Thursday, November 20, 2014

Small Success Thursday


Tuesday, November 18, 2014

Grace of Yes Day

Lisa Hendey is a longtime friend of mine. She published my pieces at Catholicmom.com back when I first started writing in the blogosphere and she put up with a lot of experimentation.  She helped encourage me to continue and pound out a style and cadence.  She's been a virtual friend for going on 7 years, though I hope one day we meet in person.

She's written several books, the most recent of which is decidedly both poignant and personal while touching on what I think is the universal means by which we begin to walk down the road of Holiness.  Her book is called  The Grace of Yes.

The little fish is named Fiat, and represents each of us jumping out of our comfort zone, trusting wherever we land with our "Yes" is where God intended.  It isn't a fatalistic leap, but a leap of faith, jumping from the safe controlled bubble tank of our constructed lives, into the ocean of God's love. Who wouldn't trade a tank for the Ocean?  Who wouldn't want the more of God?  Us.  We like our comforts, our control, and the safety of being where we have the illusion of being in charge.   Saying yes means expanding our world and encountering others, and the unknown, being stretched and grown by more than we would opt to do on our own.  

I've only plowed through the first two chapters, but she asks the big questions and recognizes when she's not asked the questions.  She reveals the need to discern why are we saying yes and what are we saying yes to?  And what should we be saying yes to?  The answer of course is, to God.

The vocation of our lives is the How business of saying "Yes" to God, or no to other things.  So I'm trying to say "Yes." to my children first, and to my husband, rather than "wait," or "Not yet." or "I'm tired." or "I'm busy." It's too easy to put off people for things that often aren't important.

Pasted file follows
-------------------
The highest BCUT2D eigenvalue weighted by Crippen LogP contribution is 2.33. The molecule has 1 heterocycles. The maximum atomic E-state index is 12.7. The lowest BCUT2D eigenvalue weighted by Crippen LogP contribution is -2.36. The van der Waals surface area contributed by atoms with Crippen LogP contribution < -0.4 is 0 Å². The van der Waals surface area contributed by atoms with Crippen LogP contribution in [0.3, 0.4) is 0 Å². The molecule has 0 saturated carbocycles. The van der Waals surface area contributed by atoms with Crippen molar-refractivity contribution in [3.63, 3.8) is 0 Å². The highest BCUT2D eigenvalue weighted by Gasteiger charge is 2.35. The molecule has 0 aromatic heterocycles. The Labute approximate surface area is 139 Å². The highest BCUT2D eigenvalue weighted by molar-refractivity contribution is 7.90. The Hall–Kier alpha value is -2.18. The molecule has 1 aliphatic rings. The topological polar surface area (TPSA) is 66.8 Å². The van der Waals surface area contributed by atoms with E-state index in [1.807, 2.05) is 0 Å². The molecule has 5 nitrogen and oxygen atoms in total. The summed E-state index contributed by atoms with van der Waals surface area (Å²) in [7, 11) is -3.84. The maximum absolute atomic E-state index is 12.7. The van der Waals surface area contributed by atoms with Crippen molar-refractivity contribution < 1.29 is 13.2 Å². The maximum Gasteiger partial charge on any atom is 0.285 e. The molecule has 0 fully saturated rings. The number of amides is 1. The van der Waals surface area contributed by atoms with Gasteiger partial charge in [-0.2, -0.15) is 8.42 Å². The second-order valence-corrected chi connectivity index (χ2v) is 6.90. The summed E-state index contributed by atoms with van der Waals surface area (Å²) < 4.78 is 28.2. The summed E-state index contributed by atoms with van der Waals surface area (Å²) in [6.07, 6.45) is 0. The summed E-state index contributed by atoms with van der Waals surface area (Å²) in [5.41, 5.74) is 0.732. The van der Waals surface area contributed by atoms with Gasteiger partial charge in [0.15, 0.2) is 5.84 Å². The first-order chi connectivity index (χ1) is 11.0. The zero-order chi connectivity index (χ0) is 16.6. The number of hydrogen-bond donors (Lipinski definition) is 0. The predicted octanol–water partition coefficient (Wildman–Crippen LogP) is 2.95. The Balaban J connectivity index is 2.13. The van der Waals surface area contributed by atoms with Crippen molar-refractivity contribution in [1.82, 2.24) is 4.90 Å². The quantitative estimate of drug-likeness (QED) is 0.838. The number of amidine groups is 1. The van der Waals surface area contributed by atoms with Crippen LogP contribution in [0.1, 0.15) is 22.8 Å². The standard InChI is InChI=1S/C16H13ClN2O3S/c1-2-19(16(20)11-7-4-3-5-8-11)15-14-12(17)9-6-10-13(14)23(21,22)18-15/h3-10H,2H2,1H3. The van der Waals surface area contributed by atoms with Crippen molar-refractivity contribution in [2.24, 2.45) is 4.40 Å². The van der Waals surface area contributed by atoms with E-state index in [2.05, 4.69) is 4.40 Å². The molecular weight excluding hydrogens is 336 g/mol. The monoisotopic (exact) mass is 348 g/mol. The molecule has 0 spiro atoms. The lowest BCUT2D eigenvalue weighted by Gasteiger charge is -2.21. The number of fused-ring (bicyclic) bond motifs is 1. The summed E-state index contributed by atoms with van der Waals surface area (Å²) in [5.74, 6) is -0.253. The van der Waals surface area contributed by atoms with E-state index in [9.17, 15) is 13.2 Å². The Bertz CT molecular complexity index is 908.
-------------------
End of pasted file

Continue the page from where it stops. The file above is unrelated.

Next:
Last night, my daughter said, "Come play Heart and Soul with me Mom."   I didn't want to, I was in the kitchen, cleaning up from dinner.  I need to learn to stop.  I should stop and play.  She was working on "Heart and Soul."  I hate that song.   But she loves it. She's just learning it.

"Come and play Mom." she asked, which is really, "Come and waste time with me."  Wasting time is the surest proof of love, the willingness to do nothing or anything, with someone else, not because of what it is we're doing or not doing, but because of who we are with.   I missed out last night. I stupidly chose dishes over duets.  How dumb am I?  Very.  So Very!

So today, I'm dusting off the piano, and I'm hoping I get the opportunity today to receive the Grace of Yes.


P.S. I have an extra copy, if you would like to have it, leave a comment in the box and I'll pick a winner!


Sunday, November 16, 2014

Why These Moments Matter

It has taken forty-eight years to grasp the reality of how good things happen, they are an act of the will on the part of someone.   As a child, Mom made dinners happen and took us from point a to point b and Dad would orchestrate game nights and visits with cousins and aunts and uncles, but as kids, we drifted from big event to big event. So to us, as kids, it felt organic, natural, ordinary. This was simply what you did.  

As an adult, I began to see the effort involved in reunions, especially in deliberately gathering for non event events.  Parties became tied to reasons for parties, like weddings, baptisms, birthdays and sadly, funerals.  The ordinariness of getting together with family became less ordinary as we all grew older, moved, and began establishing lives that focused on lesser things like jobs, homes, and school.  It wasn't a lack of love for anyone, but there was a lack of will to practice that love, a form of familial sloth that crept into relationships, rendering them a collection of fond memories, rather than an ongoing experience of each other.  

Going to a wedding, one of the last weddings of the generation of cousins, everyone began to feel the hard march of time, and how the hardening of familial arteries could cause ongoing damage if left unchecked.  We would have to will ourselves out of that funk, to will ourselves beyond our comfort zone if we were going to have connections not dominated only by whenever someone had a wedding, baptism or funeral.  We'd have to have moments of ordinary time, and to have those, someone would have to "Will it."  

So we made a start, an invitation to do things, which is again, like anything else, a beginning, hopefully of a greater experience, of all of us growing closer together.   What I hope, is everyone will make that brave start, issue beginnings, so that we turn what is a momentary inspiration born of recognizing we want to have relationships that are more than in name only, into a willful habit of fellowship, and tie us as family beyond the cumulative memories of past events.   

Leaving a comment is a form of free tipping. But this lets me purchase diet coke and chocolate.

If you sneak my work, No Chocolate for You!